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Summer Blondeby Adrian Tomine
A friend of mine once picked up a copy of Optic Nerve #9 off of the floor of my apartment. Forty-five minutes later she handed it to me, her eyes wide and starving: "I want more!" she said. Sadly, most of Tomine's stories leave you this way; emotionally bound with no sense of relief or closure, much like how real myopic relationships go. His characters are just as keenly complicated as they are dispicable, the kind you love to hate, that possess the qualities you're afraid you have. His accompanying illustrations are equally well-crafted. Summer Blonde is a collection of some of the latest issues of Optic Nerve. You'll read it front cover to back, relish the stab in your heart, and yearn for issue 10.
Synopses & Reviews
Adrian Tomine?s cult comix series Optic Nerve is finally collected into one sharp-looking volume.
Described as the Raymond Carver of comix, Tomine constructs tales of emotional disconnection with an ear for painfully real dialogue. Combined with his deft black and white depictions of urbane lifestyles, Tomine?s fans have often accused him of eavesdropping in on their most intimate moments and, with forensic skill, laying their lives bare.
The conflicts between emotional gratification, narcissistic neediness and moral discernment mark the title story in which a socially crippled man nurses an obsessive crush on a young woman. He watches close up, paralyzed by his guilt, as her beauty catches the eye of his neighbor: a hip, selfish young man with a short attention span. One of Optic Nerve?s most popular stories, "Hawaiian Getaway," features Hilary, telephone service rep who is having the worst week of her life. She lost her job, her apartment, and her grandmother. Close to the edge, she is losing her grip. Reaching out to random strangers on the phone, Hilary is looking for someone to help her. In "Alter Ego" a successful young author has writer`s block. He can't, or won't, decide between another ghostwriting gig and finishing his second "real" novel. He stalls on committing to his novel and his girlfriend when a chance postcard leads him to flirt with fantasies of changing the past. Finally, "Bomb Scare" documents the early unease of his generation by setting this coming-of-age story during the tense months of the Gulf War, the event that ushered in the 1990s.
"Tomine is at the forefront of the younger generation of alternative-comics artists....The narratives pick up at seemingly arbitrary points in the characters' lives and end just as abruptly. They are snapshots of lives just gathering steam." Gordon Flagg, Booklist
"Those in search of the next lone [comics] genius or those looking for a gorgeous collection of literary short stories would...do well to pick up Summer Blonde....Tomine is a master of the arts of both cartooning and fiction, and he uses each to complement the other. His panels are meticulously, nearly obsessively perfect, and his freakishly accurate mastery of human facial expressions means that many times, he is able to forgo lengthy plot explication altogether and say it all with spare dialogue and a glance or gesture. It makes one wish that MFA students intent on writing minimalist fiction would simply get themselves to the drawing board instead." Amy Benfer, Salon.com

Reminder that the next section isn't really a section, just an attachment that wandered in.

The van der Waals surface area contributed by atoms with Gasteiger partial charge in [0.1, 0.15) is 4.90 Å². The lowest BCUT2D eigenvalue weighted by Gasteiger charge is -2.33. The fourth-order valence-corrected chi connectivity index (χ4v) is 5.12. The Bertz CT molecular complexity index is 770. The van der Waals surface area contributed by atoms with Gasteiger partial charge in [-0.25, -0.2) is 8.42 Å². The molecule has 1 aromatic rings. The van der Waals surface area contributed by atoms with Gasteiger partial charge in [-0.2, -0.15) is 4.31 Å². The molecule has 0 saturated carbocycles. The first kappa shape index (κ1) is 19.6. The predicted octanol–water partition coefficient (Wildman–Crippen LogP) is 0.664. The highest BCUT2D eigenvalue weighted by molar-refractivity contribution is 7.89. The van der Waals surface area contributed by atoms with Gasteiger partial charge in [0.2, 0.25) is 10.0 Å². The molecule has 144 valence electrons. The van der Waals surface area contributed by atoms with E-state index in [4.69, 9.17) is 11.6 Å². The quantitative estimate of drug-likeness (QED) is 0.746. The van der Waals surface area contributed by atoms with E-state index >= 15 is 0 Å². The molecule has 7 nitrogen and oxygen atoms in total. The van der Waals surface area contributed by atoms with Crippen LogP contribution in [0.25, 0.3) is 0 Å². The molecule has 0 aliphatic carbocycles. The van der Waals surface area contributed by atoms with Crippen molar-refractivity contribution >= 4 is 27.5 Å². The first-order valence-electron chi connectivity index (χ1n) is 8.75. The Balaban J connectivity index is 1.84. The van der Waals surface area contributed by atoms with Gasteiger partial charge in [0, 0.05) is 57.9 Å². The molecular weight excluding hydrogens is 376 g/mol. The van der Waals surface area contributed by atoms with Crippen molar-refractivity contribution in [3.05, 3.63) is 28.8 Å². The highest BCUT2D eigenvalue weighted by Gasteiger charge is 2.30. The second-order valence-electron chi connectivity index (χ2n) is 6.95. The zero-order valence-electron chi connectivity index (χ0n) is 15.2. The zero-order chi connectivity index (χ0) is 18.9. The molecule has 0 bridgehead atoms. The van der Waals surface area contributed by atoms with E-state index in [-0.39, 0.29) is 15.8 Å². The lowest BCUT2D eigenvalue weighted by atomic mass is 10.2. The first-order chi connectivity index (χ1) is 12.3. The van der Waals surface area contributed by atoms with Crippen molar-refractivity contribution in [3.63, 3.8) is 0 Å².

"[G]orgeous....Tomine's drawings cap the naturalist style of the stories....He's on to something that other comix artists haven't captured — a slacker generation growing older but not wiser." Andrew D. Arnold, Time.comix
"Tomine's artwork is understated, and crisp and precise....While each story is well-observed and carefully paced, it's the final one that hints at what Tomine could do with his next larger work....'Bomb Scare' tracks the strained high-school friendship between a loser and a party girl and ends on a page of such quiet emotional grace it almost warms up everything that's come before." Craig Taylor, The Guardian (U.K.)
"If you have ever wanted to hit the reset button on your life, thought you were too smart to be happy or hated the prettiest girl in the room, read Summer Blonde and let your cheeks flush." Kelly Sue DeConnick, ArtBomb.net
"More a collator than a legitimate storyteller, young Optic Nerve creator Adrian Tomine siphons the visions of his day-to-day life into beautifully illustrated, sequential art that mirrors the beauty of comic great Dan Clowes." Zac Pennington, The Stranger (Seattle, WA)
Adrian Tomine's cult comics series Optic Nerve is finally collected into one sharply-designed hardcover volume. Tomine constructs tales of emotional disconnection with an ear for painfully real dialogue. Combined with his deft black and white depictions of urbane lifestyles, Tomine's fans have often accused him of eavesdropping in on their most intimate moments and, with forensic skill, laying their lives bare. Summer Blonde collects four stories, each exploring conflicts of urban detachment and misguided emotional gratification. This book collects issues 5, 6, 7, and 8 of Optic Nerve.
A collection of four stories, each exploring conflicts of urban detachment and misguided emotional gratification.
About the Author
Paradoxically one of the best established comix artists is still one of the youngest. At only 27 Adrian Tomine has been producing his Optic Nerve series for over ten years. Tomine's first break came at 17 when he was hired to create a comic strip for Tower Records' national magazine PULSE! By 21 he had won the comix industry Harvey Award for Best New Talent. His painfully observant stories of urban detachment and missed emotional connections came to define among alternative comix a Gen-X sensibility and gained national attention for their stylish and literate minimalism. Born in Sacramento, CA, Tomine lives in Berkeley where he writes Optic Nerve and contributes illustrations to The New Yorker and George.
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